Spurring pri­vate in­vest­ment for devel­op­ment

Financial Mirror (Cyprus) - - FRONT PAGE -

Suc­cess­ful eco­nomic devel­op­ment has hewed to a well­known pat­tern. Lift­ing a coun­try out of poverty and plac­ing it on a path of sus­tain­able growth re­quires hard work, the cre­ation of a ro­bust sys­tem of prop­erty rights, and – cru­cially – pri­vate in­vest­ment.

This method is not spe­cific to a par­tic­u­lar re­gion or peo­ple. As Asia’s spec­tac­u­lar growth has demon­strated, it is trans­fer­able across cul­tures. So it is a shame that devel­op­ment econ­o­mists and the world’s mul­ti­lat­eral in­sti­tu­tions are fail­ing to apply it sys­tem­at­i­cally in the de­vel­op­ing world.

Bil­lions of dol­lars of aid has been poured into de­vel­op­ing coun­tries, but it has not been enough, and the re­sults have been dis­ap­point­ing. The World Bank es­ti­mates that one bil­lion peo­ple still live on less than $1.25 a day, while more than 800 mil­lion do not have enough to eat. The Mil­len­nium Devel­op­ment Goals at­tempted to apply a com­pre­hen­sive ap­proach to re­duc­ing poverty, but the MDGs failed to ad­dress its un­der­ly­ing causes.

On pa­per, at least, the United Na­tion’s new Sus­tain­able Devel­op­ment Goals, put in place last year, are an im­prove­ment. The trou­ble is that lofty am­bi­tions come with a high price tag, and there re­mains a fund­ing gap of around $2.5 tril­lion if all 17 goals are to be met. A chasm this big can­not be bridged by cash-strapped gov­ern­ments and tax­pay­ers alone.

That is why a re­cent de­ci­sion by the Euro­pean Par­lia­ment to back my re­port call­ing for the mo­bil­i­sa­tion of pri­vate cap­i­tal in the fight against global poverty is so im­por­tant. For the first time in the par­lia­ment’s his­tory, its mem­bers ac­knowl­edged the pri­vate sec­tor as a key part­ner in wealth cre­ation in the de­vel­op­ing world. Given that the Euro­pean Union is one of the big­gest providers of devel­op­ment aid, the de­ci­sion could be highly sig­nif­i­cant.

To be sure, win­ning a vote, while never straight­for­ward, is the easy part. The chal­lenge will be trans­lat­ing words into ac­tion.

The early signs are heart­en­ing. Mar­i­anne Thyssen, the EU’s em­ploy­ment and labour com­mis­sioner, wants work on im­ple­ment­ing the re­port to be­gin im­me­di­ately. She has promised that the Euro­pean Com­mis­sion will in­vest more than EUR 2 bil­lion to sup­port the pri­vate sec­tor in the de­vel­op­ing world by 2020. She ex­pects that EUR 4.8 bil­lion in EU grants would lever­age at least EUR 66 bil­lion in in­vest­ment in Sub-Sa­ha­ran Africa, Asia, and Latin Amer­ica by fi­nan­cial in­sti­tu­tions and pri­vate firms.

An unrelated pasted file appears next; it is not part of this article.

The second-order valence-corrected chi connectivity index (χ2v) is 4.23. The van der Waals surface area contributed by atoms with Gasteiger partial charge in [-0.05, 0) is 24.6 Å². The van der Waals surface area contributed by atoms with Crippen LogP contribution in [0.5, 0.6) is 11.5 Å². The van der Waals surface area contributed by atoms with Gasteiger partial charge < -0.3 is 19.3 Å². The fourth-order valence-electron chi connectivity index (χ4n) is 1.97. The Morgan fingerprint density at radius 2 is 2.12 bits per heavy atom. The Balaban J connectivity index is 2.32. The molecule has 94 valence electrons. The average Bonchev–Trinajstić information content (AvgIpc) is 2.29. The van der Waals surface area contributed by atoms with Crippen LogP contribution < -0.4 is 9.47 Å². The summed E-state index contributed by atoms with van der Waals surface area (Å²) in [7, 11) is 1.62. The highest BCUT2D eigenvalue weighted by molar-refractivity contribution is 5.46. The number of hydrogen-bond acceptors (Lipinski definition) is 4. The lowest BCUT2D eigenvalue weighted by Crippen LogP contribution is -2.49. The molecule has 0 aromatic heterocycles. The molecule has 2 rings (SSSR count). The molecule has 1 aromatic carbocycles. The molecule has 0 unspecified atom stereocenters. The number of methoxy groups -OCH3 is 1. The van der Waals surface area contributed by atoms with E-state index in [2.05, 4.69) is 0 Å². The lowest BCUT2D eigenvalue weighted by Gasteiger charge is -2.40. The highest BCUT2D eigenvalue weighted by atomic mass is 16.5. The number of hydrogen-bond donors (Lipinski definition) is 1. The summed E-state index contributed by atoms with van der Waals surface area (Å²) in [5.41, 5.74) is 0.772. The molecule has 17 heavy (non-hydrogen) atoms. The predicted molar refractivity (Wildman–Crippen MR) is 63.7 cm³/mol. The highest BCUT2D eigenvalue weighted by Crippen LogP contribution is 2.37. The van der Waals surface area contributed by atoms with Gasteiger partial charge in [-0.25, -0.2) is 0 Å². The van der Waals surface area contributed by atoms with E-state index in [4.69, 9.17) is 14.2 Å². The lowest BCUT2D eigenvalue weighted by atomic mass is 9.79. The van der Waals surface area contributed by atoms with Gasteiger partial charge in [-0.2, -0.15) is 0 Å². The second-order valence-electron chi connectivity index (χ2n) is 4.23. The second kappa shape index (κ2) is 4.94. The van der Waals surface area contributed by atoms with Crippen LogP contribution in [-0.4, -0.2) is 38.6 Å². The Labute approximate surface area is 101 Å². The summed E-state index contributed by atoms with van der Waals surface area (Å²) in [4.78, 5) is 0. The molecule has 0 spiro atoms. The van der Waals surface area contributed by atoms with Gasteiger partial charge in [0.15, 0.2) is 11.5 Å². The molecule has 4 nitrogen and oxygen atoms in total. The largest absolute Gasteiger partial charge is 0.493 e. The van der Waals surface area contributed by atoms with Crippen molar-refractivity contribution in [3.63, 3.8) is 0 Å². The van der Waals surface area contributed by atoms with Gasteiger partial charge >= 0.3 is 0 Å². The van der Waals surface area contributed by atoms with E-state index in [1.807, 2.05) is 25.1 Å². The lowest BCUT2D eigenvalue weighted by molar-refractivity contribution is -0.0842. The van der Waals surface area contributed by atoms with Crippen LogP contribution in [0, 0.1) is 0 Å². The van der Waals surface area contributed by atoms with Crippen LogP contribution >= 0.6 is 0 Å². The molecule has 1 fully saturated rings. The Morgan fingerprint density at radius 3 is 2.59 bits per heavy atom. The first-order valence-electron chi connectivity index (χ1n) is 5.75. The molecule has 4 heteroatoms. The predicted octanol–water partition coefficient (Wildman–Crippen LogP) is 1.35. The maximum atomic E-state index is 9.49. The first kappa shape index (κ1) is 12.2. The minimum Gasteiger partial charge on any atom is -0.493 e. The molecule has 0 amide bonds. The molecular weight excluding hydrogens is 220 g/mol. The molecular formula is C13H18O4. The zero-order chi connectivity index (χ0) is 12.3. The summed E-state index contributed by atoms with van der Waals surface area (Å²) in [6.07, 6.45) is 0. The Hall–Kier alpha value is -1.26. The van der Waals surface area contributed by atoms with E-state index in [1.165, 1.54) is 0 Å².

If the EU’s en­tire devel­op­ment bud­get was sim­i­larly max­imised, we could mo­bilise about EUR 300 bil­lion of cap­i­tal, which, if spent on ac­quir­ing equip­ment, plant, and tech­nol­ogy from Europe, could give an enor­mous boost to the cur­rent slug­gish growth of the Euro­pean economies.

An im­por­tant early task in achiev­ing the de­sired im­pact will be to cre­ate an en­vi­ron­ment in which pri­vate ini­tia­tives can flour­ish. Cur­rently, mi­cro, small, and medium-size en­ter­prises ac­count for some 60% of the de­vel­op­ing world’s em­ploy­ment. And yet 70% of these busi­nesses re­ceive no help from fi­nan­cial in­sti­tu­tions, even though in­vest­ment would en­able them to grow and cre­ate jobs.

We must be­gin to change this by pro­vid­ing the fi­nan­cial and tech­ni­cal as­sis­tance coun­tries need to es­tab­lish re­li­able bank­ing sys­tems and tax ad­min­is­tra­tions. Ad­her­ence to in­ter­na­tional ac­count­ing stan­dards should be en­cour­aged. Trans­parency must be im­proved, and cor­rup­tion must be rooted out. And in many coun­tries, the sys­tem of land reg­is­tra­tion and prop­erty rights needs to be for­malised, so that in­di­vid­u­als and com­pa­nies gain eq­uity against which they can bor­row to in­vest in their busi­nesses.

The ef­fect will be to in­crease the num­ber of bank­able projects in which both lo­cal busi­nesses and in­ter­na­tional firms can in­vest. Po­ten­tial for pub­lic-pri­vate part­ner­ships ex­ist in en­ergy and telecom­mu­ni­ca­tions projects, in wells and ir­ri­ga­tion, in the con­struc­tion sec­tor, in in­fra­struc­ture such as roads, air­ports, and har­bours, and in pro­cess­ing plants for agro in­dus­tries, meat, fruit, and veg­eta­bles.

Of course, strin­gent safe­guards must be put in place. Pri­vate in­vestors will need to agree to bind­ing rules pro­tect­ing so­cial, en­vi­ron­men­tal, hu­man, and gen­der rights. To build trust, EU-level fo­rums should be cre­ated, in which the pri­vate sec­tor, NGOs, think tanks, and gov­ern­ments can dis­cuss devel­op­ment op­por­tu­ni­ties.

Help­ing de­vel­op­ing coun­tries grow will stim­u­late in­vest­ment op­por­tu­ni­ties for EU com­pa­nies and open new mar­kets for their goods. The re­sult will be a vir­tu­ous cy­cle of devel­op­ment that ben­e­fits ev­ery­one – and that moves the world sig­nif­i­cantly closer to achiev­ing the am­bi­tious goals that it has adopted.

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